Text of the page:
City water customers


Drinking Water Report
The City of Shorewood obtains its water from seven wells. The water is then pumped into the distribution system following chlorinating and fluoridating. Chlorine and fluoride levels are tested regularly and water samples are sent to the Minnesota Department of Health for bacteria testing.

Residents are able to view yearly testing results conducted on city water. The current drinking water report is available. Paper copies are at city hall, or you can call the city, 952.960.7900, to request a copy by mail. Please direct water questions to Larry Brown, Director of Public Works, 952.960.7913

Public Works and Your Water
The Shorewood Public Works Department is responsible for maintaining safe drinking water and reliable sewage disposal. This department operates and maintains the city’s seven water wells, two storage reservoirs, the water distribution system and the sanitary sewer collection system. Staff is also responsible for the water meter reading and repair program.

Discolored water
Brown or yellow water is not visually appealing, but is rarely a concern. Generally it is caused from iron deposits released from water pipes. If your water is discolored, run the cold water at a faucet closest to the water meter or on the lowest level of your home. If after five minutes the water is to clear, wait for an hour and try again. If water is still discolored, contact the city public works department, 952.960.7900.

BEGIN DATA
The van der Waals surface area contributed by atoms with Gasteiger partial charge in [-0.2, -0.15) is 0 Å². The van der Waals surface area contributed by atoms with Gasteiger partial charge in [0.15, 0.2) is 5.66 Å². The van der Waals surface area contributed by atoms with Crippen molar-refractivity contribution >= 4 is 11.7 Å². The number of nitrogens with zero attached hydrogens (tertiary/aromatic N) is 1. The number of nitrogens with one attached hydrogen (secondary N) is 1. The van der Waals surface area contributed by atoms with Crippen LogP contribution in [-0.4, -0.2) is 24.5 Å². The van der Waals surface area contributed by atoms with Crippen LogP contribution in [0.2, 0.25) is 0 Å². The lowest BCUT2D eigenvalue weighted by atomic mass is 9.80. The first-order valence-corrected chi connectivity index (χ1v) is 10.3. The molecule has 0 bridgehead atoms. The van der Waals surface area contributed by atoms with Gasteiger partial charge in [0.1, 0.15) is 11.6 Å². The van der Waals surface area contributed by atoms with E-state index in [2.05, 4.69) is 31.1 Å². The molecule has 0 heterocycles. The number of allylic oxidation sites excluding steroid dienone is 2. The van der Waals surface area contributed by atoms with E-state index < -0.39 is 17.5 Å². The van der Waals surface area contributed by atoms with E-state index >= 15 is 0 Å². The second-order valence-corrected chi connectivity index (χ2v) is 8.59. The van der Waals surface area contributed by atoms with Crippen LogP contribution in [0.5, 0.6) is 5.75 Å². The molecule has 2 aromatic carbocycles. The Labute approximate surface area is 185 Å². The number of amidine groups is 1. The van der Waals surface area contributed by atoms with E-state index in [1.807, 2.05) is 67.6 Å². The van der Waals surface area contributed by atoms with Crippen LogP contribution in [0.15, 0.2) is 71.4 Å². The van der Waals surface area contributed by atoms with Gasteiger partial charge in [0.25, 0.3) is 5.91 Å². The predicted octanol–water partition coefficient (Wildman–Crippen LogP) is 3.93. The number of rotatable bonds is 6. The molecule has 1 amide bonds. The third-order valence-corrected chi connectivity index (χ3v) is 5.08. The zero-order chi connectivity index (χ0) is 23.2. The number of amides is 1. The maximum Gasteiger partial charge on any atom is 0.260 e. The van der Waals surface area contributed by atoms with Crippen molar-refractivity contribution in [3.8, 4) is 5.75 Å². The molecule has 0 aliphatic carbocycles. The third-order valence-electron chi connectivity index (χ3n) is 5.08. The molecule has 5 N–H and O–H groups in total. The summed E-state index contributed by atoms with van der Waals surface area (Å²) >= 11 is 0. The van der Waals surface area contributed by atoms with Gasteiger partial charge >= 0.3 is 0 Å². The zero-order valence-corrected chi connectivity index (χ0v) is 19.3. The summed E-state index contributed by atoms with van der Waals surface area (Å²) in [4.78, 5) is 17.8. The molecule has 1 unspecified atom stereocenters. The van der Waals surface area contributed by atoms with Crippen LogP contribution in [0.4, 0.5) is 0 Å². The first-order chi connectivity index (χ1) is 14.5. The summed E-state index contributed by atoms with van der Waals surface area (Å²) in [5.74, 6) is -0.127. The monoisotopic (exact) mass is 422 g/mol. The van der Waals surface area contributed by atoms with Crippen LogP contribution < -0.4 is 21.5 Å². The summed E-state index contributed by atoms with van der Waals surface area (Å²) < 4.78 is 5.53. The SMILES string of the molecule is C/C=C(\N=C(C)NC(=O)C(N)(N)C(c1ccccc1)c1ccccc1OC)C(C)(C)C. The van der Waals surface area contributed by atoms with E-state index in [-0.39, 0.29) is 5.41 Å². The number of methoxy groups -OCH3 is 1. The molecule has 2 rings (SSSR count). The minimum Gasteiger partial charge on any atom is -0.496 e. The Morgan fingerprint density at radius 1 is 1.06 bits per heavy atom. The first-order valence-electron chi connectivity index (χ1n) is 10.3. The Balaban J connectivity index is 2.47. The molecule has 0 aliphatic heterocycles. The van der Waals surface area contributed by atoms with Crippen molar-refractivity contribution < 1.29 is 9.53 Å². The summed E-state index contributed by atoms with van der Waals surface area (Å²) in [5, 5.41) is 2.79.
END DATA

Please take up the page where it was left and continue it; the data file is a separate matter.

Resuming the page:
Concerns About Lead in Water
The most recent occurrence of lead in drinking water for Flint, Michigan has many consumers asking the question, “Is there lead or other contaminants in the water that I consume?”  This occurrence also highlights the importance of this resource that we depend on to meet basic needs and sustenance of life. Learn More

City Water and Hardness/Iron Levels
If your home has city water and you have a water softener, the softening level should be set at 22. Iron level for city water is .28 parts per million. Other water questions may be directed to public works at 952.960.7913.

Water leaks
If  you notice unexplained high water usage in your home you may have an undetected leak. The number one reason is a running toilet, but other hidden leaks not only waste water and cost you money, they can cause expensive damage to your home. Learn more